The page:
6.3.4 Notification, 86
    6.3.5 Sample Notification Letter to the Owner on Changes, 87
    6.3.6 Notice Components, 89
    6.4 Pricing the Change Order, 89
    6.4.1 Now or Later, 89
    6.4.2 Pricing Methodology, 92
    6.4.3 Selecting the Proper Tone, 92
    6.5 Presenting the Change Order, 92
    6.5.1 Proposal Submission, 92
    6.6 Performing the Work, 93
    6.6.1 Tracking, Project Effects, 93
    6.7 Change Order Payment, 95
    6.7.1 Billing and Payment, 95
    6.7.2 Claims and Disputes, 96

     

    Part Three
    PROSPECTING FOR CHANGE ORDERS AND THEIR COMPONENTS

    7 Where and Now to Find Potential Change Orders

    7.1 Introduction, 103
    7.2 Predesign, 103
    7.2.1 Adjacent Properties, 103
    7.2.2 Boring (Subsurface) Data, 104
    7.2.3 Building Code Compliance, 105
    7.2.4 Easements/Rights of Way, 106
    7.2.5 Special Agency Approvals, 107
    7.2.6 Interference from Utilities Not Properly Shown, 108
    7.2.7 Plan Approvals (Building Permit), 109
    7.2.8 Temporary Utilities-Availability Within the Contract Limit Lines, 110
    7.3 The Contract and Bid Documents, 111
    7.3.1 Award Date, 111
    7.3.2 Named Subcontracts, 113
    7.3.3 Sample Letter to the Owner Regarding Obligation to Determine Responsibility for Questionable Work, 115
    7.3.4 Sample Letter to Subcontractor Regarding Owner's Decision Directing Work, 117
    7.3.5 Price/Bid Allowances, 119
    7.3.6 Contract Time, 119
    7.4 Plans and Specifications, 121
    7.4.1 "As Indicated", 121
    7.4.2 Ceiling Spaces (Conflict), 123
    7.4.3 Sample Letter to Subcontractors Regarding Coordination of Work in Ceiling Spaces, 125
    7.4.4 Changed Existing Conditions, 127
    7.4.5 Column and Beam Locations, 128
    7.4.6 Design Change TeUtales, 130
    7.4.7 Design Discipline Interfaces, 131
    7.4.8 Duplication of Design, 132
    7.4.9 Sample Letters to the Owner Regarding Design Duplications, 135
    7.4.10 "Fat" Specifications, 139
    7.4.11 Finish Schedule vs. Specification index, 140
    7.4.12 Inadequate Level of Detail, 140
    7.4.13 Light Fixture Locations, 142
    7.4.14 Match Lines and Plan Orientations, 144
    7.4.15 Mechanical, Electrical, and N.I.C. Equipment, 145
    7.4.16 Sample Letter to Subcontractors Regarding Material and Equipment Coordination, 148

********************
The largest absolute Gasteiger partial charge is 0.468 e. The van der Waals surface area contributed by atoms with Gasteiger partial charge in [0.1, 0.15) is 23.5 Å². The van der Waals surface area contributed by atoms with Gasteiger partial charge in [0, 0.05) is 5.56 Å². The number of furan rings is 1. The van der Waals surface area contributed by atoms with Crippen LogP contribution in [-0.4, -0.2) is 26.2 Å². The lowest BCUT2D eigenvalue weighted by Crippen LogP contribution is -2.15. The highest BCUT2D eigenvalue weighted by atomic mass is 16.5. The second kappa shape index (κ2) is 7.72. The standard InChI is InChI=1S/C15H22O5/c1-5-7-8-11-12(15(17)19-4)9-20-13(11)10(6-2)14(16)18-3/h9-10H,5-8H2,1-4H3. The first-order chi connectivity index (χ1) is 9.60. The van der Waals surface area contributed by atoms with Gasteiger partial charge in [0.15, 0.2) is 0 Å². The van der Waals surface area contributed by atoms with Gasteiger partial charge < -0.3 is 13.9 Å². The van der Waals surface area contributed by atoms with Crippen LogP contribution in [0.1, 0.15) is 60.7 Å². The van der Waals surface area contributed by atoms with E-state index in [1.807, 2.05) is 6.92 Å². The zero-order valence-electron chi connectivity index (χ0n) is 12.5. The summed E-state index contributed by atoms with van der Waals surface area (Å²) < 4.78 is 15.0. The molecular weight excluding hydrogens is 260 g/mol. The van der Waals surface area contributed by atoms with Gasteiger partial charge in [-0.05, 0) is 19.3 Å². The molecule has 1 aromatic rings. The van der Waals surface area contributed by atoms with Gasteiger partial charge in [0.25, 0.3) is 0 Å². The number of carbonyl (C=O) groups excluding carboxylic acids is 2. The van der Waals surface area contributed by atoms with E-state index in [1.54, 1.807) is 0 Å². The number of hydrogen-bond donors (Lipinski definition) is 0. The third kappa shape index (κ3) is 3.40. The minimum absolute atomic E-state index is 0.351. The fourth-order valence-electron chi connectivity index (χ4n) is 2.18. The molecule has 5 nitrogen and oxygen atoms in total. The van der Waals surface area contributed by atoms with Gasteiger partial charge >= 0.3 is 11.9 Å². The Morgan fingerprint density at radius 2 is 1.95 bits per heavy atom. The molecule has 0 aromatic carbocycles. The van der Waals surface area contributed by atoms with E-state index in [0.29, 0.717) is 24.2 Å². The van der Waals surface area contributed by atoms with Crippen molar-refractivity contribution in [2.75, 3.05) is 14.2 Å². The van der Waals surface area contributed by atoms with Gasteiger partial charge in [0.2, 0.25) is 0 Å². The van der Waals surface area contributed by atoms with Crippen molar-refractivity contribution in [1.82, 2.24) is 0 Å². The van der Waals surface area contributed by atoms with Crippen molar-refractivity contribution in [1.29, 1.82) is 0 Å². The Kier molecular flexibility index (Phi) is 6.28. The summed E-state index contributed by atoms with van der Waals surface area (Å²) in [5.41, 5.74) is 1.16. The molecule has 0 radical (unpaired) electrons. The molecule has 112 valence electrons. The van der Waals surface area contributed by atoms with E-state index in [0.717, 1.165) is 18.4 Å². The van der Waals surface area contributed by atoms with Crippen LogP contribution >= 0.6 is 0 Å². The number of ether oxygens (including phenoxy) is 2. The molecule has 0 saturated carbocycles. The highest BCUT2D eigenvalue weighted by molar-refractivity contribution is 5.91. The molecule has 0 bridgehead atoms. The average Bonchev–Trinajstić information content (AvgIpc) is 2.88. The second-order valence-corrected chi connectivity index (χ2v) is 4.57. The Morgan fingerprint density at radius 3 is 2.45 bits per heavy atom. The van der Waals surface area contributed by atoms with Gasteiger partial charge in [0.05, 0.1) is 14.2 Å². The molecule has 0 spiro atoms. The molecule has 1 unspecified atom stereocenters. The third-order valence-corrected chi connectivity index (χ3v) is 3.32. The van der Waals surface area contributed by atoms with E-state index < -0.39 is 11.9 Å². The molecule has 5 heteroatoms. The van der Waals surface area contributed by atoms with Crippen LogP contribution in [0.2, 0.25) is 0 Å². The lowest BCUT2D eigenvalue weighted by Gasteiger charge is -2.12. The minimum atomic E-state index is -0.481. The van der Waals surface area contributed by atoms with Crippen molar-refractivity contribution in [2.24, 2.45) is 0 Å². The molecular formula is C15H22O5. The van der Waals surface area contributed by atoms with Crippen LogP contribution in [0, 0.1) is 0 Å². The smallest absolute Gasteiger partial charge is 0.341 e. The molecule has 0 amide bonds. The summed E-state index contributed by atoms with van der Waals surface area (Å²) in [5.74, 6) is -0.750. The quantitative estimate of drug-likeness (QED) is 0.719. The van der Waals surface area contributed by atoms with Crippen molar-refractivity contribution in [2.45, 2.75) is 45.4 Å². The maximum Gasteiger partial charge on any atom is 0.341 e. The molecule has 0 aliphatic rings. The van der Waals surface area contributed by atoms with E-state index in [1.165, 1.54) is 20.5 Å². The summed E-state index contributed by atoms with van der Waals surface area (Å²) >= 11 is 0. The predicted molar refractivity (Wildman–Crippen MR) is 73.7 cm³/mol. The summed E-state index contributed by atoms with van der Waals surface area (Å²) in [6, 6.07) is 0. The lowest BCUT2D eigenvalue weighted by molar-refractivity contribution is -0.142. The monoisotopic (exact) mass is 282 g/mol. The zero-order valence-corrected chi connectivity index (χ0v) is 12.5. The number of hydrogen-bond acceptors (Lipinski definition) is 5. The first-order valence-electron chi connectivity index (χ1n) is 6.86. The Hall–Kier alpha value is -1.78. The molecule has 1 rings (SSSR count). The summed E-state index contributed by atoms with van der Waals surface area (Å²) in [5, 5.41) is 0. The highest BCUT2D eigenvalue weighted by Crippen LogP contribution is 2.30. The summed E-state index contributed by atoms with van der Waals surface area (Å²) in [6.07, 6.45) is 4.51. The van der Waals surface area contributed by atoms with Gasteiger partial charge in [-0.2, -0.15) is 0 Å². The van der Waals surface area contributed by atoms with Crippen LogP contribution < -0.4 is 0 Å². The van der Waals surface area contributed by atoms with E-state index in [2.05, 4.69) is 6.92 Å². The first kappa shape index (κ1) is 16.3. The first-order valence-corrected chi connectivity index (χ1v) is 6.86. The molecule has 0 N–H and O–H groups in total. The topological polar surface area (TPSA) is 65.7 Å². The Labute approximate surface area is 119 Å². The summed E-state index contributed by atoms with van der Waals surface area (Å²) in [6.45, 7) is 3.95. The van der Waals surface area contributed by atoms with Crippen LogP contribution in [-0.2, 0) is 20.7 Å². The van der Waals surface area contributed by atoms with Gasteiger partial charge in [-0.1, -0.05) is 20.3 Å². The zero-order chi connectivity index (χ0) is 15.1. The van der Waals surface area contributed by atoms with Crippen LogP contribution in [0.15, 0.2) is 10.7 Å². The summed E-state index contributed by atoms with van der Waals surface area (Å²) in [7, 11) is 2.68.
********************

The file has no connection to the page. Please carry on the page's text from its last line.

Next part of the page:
7.4.17 Sample Letter to the Architect Regarding Contract Equipment Coordination, 150
    7.4.18 Sample Letter to the Owner Regarding N.I.C. Equipment Coordination, 152
    7.4.19 Numerous Details and Dimension Strings, 154
    7.4.20 Performance and Procedure Specifications, 155
    7.4.21 Proprietary Restrictions (Public), 156
    7.4.22 Sample Letter to the Owner Regarding Equal for Proprietary Item, 158
    7.4.23 Sample Letter to the Owner Regarding Rejection of Equal for Proprietary Item, 160
    7.4.24 Specification Section "Scopes", 162
    7.5 Site, 162
    7.5.1 Introduction, 162
    7.5.2 Grades, Elevations, and Contours, 163
    7.5.3 Sample Letters to the Owner Regarding Change Site Conditions, 165
    7.6 Change Order Discovery Checklist, 169
    7.6.1 Introduction, 169

     

    Part Four
    CHANGE ORDER PROPOSAL PREPARATION AND PRESENTATION

    8 Designing and Constructing Effective Change Order Proposals

    8.1 Change Order Components, 183
    8.1.1 Introduction: The Three Costs, 183
    8.1.2 Direct Costs, 184
    8.1.3 Indirect Costs, 184
    8.1.4 Transforming Indirect Costs into Direct Costs, 185
    8.1.5 Direct Project Management and Administrative Cost Form, 186
    8.1.6 Consequential Costs (Damages), 188
    8.1.7 Practical Management of the Three-Cost Approach, 189
    8.2 Developing the Change Order Proposal, 190
    8.2.1 Change Order Identification/Notification, 191
    8.2.2 Sample Letter to the Owner Regarding Pending Change Order, 193
    8.2.3 Assembling Component Prices, 195
    8.2.4 Sample Change Order General Conditions Checklist and Estimate Sheet, 196
    8.2.5 Assembling Subcontract Prices, 198
    8.2.6 Sample Letter to Subcontractor-Request for Change Order Quotation, 199
    8.2.7 Sample Letter to Subcontractor--Change Quotation, Second Request, 201
    8.2.8 Sample Letter to Subcontractor Regarding Change Order Price by Default, 203
    8.2.9 Sample Change Order Telephone Quotation Form, 205
    8.2.10 Sample Letter to Subcontractors Confirming Telephone Quote, 207
    8.2.11 Determining Schedule Impact, 209
    8.3 Finalizing the Proposal, 212
    8.3.1 Introduction, 212
    8.3.2 Proposal Format and Timing, 213
    8.3.3 Sample Change Order Proposal Cover Letter, 214
    8.3.4 Sample Letter to the Owner Regarding Change Order Cost Escalation Due to Untimely Action, 217
    8.3.5 Representing Change Order Components, 219
    8.3.6 Presenting the Total Change Order Price, 221
    8.3.7 Presenting the Effects on Contract Time, 221
    8.3.8 Requiring Approval Action, 222
    8.3.9 Additional Terms and Conditions, 223

    9 Substantiating Change Order Prices: Settling Arguments Before They Begin

    9.1 Introduction, 225
    9.2 Lump-Sum Prices, 227
    9.2.1 Sample Letter to Subcontractor Regarding Improper Proposal Submission, 228
    9.3 Detailed Cost Breakdowns, 231
    9.4 Time and Material, 233
    9.4.1 Sample Letter to Subcontractors Regarding T & M Submission Requirements, 235
    9.5 Unit Prices, 237
    9.6 Historical Cost Records, 238
    9.7 Industry Sources, 239
    9.8 Invoices-Records of Direct Payment, 239
    9.9 The Schedule of Values, 240

    10 Using Project Records to Discover, Define, Support,and Track Change Orders and Claims

    10.1 Introduction, 243
    10.1.1 Active Working Files, 243
    10.1.2 Item Completion and Close-Out, 244